|Machine Learning Applications for Improving Behavior Analyst Decision-Making in Practice and Research
|Saturday, May 28, 2022
|12:00 PM–12:50 PM
|Meeting Level 2; Room 252A
|Area: DDA/AUT; Domain: Applied Research
|Chair: John E. Staubitz (Vanderbilt University Medical Center, TRIAD)
|CE Instructor: John E. Staubitz, M.Ed.
Machine learning holds great promise for improving behavior analytic practice and research (Turgeon & Lanovaz, 2020). Historically, behavior analysts have collected and analyzed data as a means of making decisions to improve socially significant client outcomes. When analyzing large data sets reflecting organizations-wide outcomes or the complex outputs that can be captured by sensors, there is a possibility for enhancing the decision-making of behavior analysts. Response effort can limit the extent to which humans can complete analyses or make predictions in time to be beneficial. By nature, machine learning can allow for rapid or even real-time analyses that would be impossible for a human. The first presentation will describe how behavior analysts at an educational center are using sensors to collect physiological and behavioral data and applying machine learning to analyze data and inform decision-making. The second presentation will share data from a multimodal model of sensor data collection and machine learning that allows for real-time prediction of behavioral escalation within a modified Practical Functional Assessment. Finally, presenters will describe a machine learning model for analyzing service delivery and satisfaction data across many organizations over the course of multiple years that allows for improvement in organizational decision-making models.
|Instruction Level: Intermediate
|Keyword(s): Decision-making, Electrodermal Activity, Machine learning, sensors
The target audience for this session includes practicing behavior analysts who oversee behavior change programs that address severe problem behavior, or who oversee ABA agencies and are responsible for making organization-level decisions. This session is also intended to be of interest to those interested in the practical or ethical context surrounding the use of machine learning and or sensors.
|Learning Objectives: At the conclusion of the presentation, participants will be able to: (1) Identify ways in which existing technology can enhance their behavior analytic practice (2) Demonstrate basic understanding of how machine learning and signal processing approaches may be helpful to behavior analysts in the future (3) Demonstrate an understanding of the extent to which using a structured, non-dangerous assessment context may limit assessment time, risk, and resources (4) Describe three strengths and limitations to using machine learning to predict patient outcomes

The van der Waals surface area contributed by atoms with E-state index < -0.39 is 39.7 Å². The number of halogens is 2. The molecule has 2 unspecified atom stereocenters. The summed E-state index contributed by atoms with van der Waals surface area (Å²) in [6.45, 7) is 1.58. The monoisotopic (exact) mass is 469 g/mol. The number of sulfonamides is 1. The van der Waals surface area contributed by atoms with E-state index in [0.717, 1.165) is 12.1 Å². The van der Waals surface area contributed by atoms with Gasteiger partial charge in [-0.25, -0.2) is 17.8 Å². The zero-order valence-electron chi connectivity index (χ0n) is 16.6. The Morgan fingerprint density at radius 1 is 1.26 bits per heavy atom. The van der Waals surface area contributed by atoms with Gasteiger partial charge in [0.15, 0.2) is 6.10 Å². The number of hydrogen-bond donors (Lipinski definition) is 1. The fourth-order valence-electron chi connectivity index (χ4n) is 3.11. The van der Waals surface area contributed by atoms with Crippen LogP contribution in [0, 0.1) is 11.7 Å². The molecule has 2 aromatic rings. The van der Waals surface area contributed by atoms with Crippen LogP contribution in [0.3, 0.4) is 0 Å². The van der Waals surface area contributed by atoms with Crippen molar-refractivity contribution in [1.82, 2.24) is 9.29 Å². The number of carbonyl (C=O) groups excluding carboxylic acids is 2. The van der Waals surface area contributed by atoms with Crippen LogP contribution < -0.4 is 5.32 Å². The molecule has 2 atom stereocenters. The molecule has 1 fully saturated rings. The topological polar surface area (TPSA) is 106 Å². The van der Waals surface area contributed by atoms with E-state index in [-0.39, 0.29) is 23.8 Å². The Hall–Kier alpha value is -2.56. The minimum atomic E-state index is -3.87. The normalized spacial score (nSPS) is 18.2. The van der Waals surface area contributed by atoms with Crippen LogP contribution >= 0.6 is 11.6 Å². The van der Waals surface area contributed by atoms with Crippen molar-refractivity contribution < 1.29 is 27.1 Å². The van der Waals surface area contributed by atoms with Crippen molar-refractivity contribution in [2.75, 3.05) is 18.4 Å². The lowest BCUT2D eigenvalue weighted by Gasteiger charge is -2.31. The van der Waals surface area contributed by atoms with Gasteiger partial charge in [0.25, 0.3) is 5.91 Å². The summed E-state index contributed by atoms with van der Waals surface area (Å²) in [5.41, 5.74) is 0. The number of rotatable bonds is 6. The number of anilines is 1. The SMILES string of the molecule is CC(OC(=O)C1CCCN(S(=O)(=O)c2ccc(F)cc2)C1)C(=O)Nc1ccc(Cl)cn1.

Integrating Traditional Behavior Analytic Practices With Emerging Technology to Understand and Treat Challenging Behaviors
|JOHANNA F LANTZ (The Center for Discovery), Tania Villavicencio (The Center for Discovery), Corey Olvera (The Center for Discovery), Ali Rad (Emory University School of Medicine, Department of Biomedical Informatics)
Behavior analysts understand behavior through observation of learners in the environment. Technological advances offer a view of what is happening inside of the learner as well. The presenter will describe a program at The Center for Discovery (TCFD) where students in a specially equipped classroom wear sensors that track physiological and movement data. Video data from this naturalistic setting are aligned with sensor data. The presenter will explain how behavior analysts from TCFD integrate data from the sensors with traditional ABA methodology to design better treatments for learners with autism spectrum disorder and maladaptive behaviors. Physiological and behavioral data representing significant clinical findings will be shared. In addition to using technology to inform clinical decisions, the presenter will describe collaborations between TCFD and computer scientists. These scientists are using machine learning and biomedical signal analysis to analyze TCFD’s rich dataset with the desired outcome of automatic detection and prediction of behaviors. The ultimate goal of this relationship is to develop technology that a.) sends alerts to caregivers that a behavior is imminent or that it is time to re-engage following a behavior and b.) detects behaviors automatically as a potential replacement for live data collection.